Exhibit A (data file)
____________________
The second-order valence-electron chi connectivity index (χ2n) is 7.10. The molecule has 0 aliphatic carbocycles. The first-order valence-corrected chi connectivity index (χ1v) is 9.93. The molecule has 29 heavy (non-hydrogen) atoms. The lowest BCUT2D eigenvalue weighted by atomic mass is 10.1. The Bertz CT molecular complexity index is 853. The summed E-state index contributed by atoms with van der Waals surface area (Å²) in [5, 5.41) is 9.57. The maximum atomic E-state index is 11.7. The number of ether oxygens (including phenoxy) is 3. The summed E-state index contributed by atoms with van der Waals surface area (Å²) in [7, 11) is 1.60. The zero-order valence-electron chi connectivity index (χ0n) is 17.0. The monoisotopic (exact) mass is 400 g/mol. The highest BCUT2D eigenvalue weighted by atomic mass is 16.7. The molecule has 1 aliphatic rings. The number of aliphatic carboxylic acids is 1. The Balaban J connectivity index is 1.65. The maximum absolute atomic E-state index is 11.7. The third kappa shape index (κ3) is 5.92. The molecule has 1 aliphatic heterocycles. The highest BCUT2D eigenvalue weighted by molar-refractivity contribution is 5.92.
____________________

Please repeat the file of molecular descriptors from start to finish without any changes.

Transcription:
The second-order valence-electron chi connectivity index (χ2n) is 7.10. The molecule has 0 aliphatic carbocycles. The first-order valence-corrected chi connectivity index (χ1v) is 9.93. The molecule has 29 heavy (non-hydrogen) atoms. The lowest BCUT2D eigenvalue weighted by atomic mass is 10.1. The Bertz CT molecular complexity index is 853. The summed E-state index contributed by atoms with van der Waals surface area (Å²) in [5, 5.41) is 9.57. The maximum atomic E-state index is 11.7. The number of ether oxygens (including phenoxy) is 3. The summed E-state index contributed by atoms with van der Waals surface area (Å²) in [7, 11) is 1.60. The zero-order valence-electron chi connectivity index (χ0n) is 17.0. The monoisotopic (exact) mass is 400 g/mol. The highest BCUT2D eigenvalue weighted by atomic mass is 16.7. The molecule has 1 aliphatic rings. The number of aliphatic carboxylic acids is 1. The Balaban J connectivity index is 1.65. The maximum absolute atomic E-state index is 11.7. The third kappa shape index (κ3) is 5.92. The molecule has 1 aliphatic heterocycles. The highest BCUT2D eigenvalue weighted by molar-refractivity contribution is 5.92.